Congratulations! You’ve bought an oversold market!
There are many things you’ll notice about your oversold market – whether it is an oversold stock that has closed lower for multiple days in a row, or lost more than 10% in a short period of time, or a high ETF PowerRating exchange-traded fund (ETF).
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The first is that nobody you know will understand why you bought it. The fact of the matter is that most oversold markets don’t look very appealing to the average trader who tends to prefer the “buy high, sell higher” momentum strategy for trading stocks.
The only problem with this approach, as you likely know as a high probability, mean reversion based trader, is there is precious little documented, quantified research to support this approach to short term trading. While many have been successful as momentum-style, breakout traders, many average traders have struggled to replicate that success in their own trading.
Figure 1. The ^SPY^ shown above in an example of a high probability exit using a close above the 5-day simple moving average.
This is one area where high probability trading in both stocks and ETFs truly shines. Whether it is through tools like the Stock or ETF PowerRatings, short term traders can make high probability, mean reversion based trades (“buying the selling and selling the buying”, as TradingMarkets founder and CEO Larry Connors puts it).
But whether you buy your oversold markets because they have multiple lower closes, big down downs or high Stock or ETF PowerRatings, one question that always stymies new high probability traders: how do I get out?
Figure 2. Note here that the ^QQQQ^ closes above its 5-day moving average one day before closing with a 2-period RSI of more than 70 in the wake of this high probability entry from last summer.
I’ve addressed this idea in a number of columns over the years. But with the stock index futures suggesting some strength on Monday, here’s a refresher on the top two exit strategies for high probability traders – including PowerRatings traders.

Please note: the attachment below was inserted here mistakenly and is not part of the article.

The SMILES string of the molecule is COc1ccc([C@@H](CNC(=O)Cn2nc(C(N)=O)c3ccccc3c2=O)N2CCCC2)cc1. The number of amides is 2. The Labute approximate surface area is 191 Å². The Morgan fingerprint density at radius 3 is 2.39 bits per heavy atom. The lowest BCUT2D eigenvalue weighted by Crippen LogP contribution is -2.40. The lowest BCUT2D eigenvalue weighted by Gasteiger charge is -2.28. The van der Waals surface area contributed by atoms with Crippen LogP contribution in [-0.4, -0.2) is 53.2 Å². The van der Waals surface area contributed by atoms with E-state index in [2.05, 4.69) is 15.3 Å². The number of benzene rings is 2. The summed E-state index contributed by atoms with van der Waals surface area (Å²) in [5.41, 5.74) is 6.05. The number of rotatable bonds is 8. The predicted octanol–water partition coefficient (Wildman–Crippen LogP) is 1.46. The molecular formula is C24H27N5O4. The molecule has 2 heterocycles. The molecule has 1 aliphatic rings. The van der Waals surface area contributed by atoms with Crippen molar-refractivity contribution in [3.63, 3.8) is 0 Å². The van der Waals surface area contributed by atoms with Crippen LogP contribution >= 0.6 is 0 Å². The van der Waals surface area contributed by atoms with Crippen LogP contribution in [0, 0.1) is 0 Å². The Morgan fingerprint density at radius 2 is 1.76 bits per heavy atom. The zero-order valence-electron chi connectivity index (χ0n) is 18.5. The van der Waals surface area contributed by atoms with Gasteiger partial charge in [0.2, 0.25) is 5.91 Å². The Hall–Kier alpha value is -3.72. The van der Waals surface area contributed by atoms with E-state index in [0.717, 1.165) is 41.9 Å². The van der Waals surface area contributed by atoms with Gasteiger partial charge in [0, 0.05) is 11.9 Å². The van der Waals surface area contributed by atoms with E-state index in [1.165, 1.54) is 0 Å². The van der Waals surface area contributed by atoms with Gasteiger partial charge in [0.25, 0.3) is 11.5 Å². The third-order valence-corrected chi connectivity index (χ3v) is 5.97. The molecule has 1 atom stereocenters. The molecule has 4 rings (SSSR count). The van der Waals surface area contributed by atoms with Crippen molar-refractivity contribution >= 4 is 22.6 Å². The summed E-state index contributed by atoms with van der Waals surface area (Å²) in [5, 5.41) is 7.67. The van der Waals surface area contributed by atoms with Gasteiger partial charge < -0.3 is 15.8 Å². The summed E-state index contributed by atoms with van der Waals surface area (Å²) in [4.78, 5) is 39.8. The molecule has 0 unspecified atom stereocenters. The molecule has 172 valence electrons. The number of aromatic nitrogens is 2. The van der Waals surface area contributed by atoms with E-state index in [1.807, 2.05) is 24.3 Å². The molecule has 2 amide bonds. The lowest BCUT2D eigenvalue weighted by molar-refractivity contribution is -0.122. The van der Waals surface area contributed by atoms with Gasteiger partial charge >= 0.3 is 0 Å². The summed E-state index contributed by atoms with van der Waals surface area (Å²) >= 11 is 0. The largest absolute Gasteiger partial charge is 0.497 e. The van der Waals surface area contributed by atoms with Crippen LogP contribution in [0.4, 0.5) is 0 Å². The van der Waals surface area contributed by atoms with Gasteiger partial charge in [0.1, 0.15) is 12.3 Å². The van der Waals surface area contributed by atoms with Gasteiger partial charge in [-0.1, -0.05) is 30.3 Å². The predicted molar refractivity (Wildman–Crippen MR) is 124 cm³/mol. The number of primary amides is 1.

1. The 5-Day Moving Average: One of the most basic, straight-forward exit strategies that we have tested in both stocks and ETFs is a close above the 5-day moving average. The advantage of the 5-day moving average exit is that it is very easy to track and apply – even for traders not especially comfortable or familiar with technical analysis.
2. The 2-period RSI: Perhaps our favorite exit strategy relies on the 2-period or 2-day Relative Strength Index (RSI). Here, we look for the market to close with an overbought RSI reading, typically more than 70, as our signal to exit stocks or ETFs bought after a pullback.
One of the things that many traders like about the 2-period RSI relative to the 5-day moving average as an exit strategy is that sometimes the RSI exit strategy allows the trader to stay in a trader longer than the moving average exit. This difference is not overwhelming and, again, both exit strategies have tested well.
I will caution traders however to avoid switching exit strategies mid-trade. Decide which exit strategy you will use BEFORE you enter the trade. Consistency in exiting trades is just as important as being consistent about the way you take trades in the first place.
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David Penn is Editor in Chief at TradingMarkets.com.